The main focus of the post-earnings conference call led by Tesla’s (NASDAQ: TSLA) CEO Elon Musk, after the company’s lackluster second-quarter report, was production and delivery targets, especially for the Model 3 sedan.
Terming the record vehicle deliveries achieved in the second quarter as ‘unprecedented’, Musk said the company will maintain the growth momentum in the coming years, at rates ranging from 50% to 100%. He attributed the strong delivery growth to the effective management of global logistics and delivery operations.
According to the CEO, Tesla is on track to start Model 3 production at the Shanghai Gigafactory and to finalize the location for the European Gigafactory, by year-end. Meanwhile, the company aims to be breakeven in the current quarter and profitable next quarter, before becoming free cash flow positive in the future quarters.
Responding to a question, Musk justified the recent reduction in Model 3 prices, saying it was done to strike the right balance between ‘value for money’ and ‘affordability’ and also to absorb the impact of the recent expiry of the tax credit. Despite the decline in the average selling price, consequent to the price-cut, margins will remain unaffected due to the expansion of Model 3’s market share and rollout of the full self-driving option.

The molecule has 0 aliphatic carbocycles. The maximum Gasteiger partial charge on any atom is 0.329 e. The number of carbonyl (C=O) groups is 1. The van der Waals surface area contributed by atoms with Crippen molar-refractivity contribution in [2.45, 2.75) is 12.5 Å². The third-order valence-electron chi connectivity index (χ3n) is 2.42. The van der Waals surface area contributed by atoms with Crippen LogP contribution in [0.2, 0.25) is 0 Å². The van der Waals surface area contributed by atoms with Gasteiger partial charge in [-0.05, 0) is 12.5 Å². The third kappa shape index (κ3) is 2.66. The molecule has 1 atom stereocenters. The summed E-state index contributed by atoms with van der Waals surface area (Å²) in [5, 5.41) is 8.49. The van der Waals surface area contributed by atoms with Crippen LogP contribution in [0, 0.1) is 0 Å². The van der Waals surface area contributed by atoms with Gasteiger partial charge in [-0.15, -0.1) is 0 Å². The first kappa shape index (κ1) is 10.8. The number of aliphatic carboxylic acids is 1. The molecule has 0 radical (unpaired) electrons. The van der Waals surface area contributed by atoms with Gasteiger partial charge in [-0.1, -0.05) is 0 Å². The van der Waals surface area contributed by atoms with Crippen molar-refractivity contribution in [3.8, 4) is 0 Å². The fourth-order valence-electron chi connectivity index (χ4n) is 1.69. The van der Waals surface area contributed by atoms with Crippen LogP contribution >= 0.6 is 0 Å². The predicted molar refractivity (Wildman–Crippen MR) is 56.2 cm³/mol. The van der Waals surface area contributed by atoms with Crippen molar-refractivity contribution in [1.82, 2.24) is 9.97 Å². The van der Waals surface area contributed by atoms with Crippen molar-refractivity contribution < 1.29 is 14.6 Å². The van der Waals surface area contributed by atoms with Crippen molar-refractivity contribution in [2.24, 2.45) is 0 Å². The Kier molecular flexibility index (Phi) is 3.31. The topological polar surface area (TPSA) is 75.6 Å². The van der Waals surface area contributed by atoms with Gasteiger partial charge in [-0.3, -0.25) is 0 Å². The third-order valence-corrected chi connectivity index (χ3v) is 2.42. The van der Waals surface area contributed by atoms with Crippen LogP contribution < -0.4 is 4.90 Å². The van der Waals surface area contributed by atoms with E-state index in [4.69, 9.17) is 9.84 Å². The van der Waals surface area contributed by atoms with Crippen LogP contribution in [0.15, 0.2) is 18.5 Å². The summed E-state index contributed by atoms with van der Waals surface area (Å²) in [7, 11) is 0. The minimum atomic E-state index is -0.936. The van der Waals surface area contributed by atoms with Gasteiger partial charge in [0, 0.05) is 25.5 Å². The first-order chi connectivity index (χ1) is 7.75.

As part of its efforts to offer better service to customers, Tesla is planning to increase the rate of service center opening this year, including mobile service.
To a question by Dan Galves of Wolfe Research, Musk replied that the demand for Model 3 cars to be produced at the Shanghai plant will be about 5,000 units per week, in the long term. Cars meant for the Greater Europe market will initially be sourced from the Fremont plant, until the region’s Gigafactory becomes operational, which is expected by 2021. When it comes to long-term demand for Model 3 globally, Musk has the ambitious target of 15,000 units per week.
Countering the theory that second-quarter results benefited from consumers rushing out to buy Model 3 before the expiration of the federal tax credit, he said the demand is high and will continue to increase sequentially in the next two quarters. It is estimated that sales of Model 3 will touch ‘three quarters of a million units a year’ in the next couple of years, and those of Model Y will be around 1.25 million units per year, totaling about two million units.
Musk claimed that Tesla is well-equipped to offer full self-driving in all markets in the long run, except in the European Union due to regulatory issues. Commenting on the upcoming Battery and Powertrain Investor Day, he said an extensive review of cell chemistry, module & pack, architecture and a manufacturing plan will be done.
In an important executive transition, Tesla’s co-founder and chief technology officer JB Straubel has been assigned the role of senior advisor, while Drew Baglino will take over most of Straubel’s responsibilities.
CFO Zachary Kirkhorn said regulatory credits will become a more meaningful part of Tesla’s business as it continues to expand to new geographies.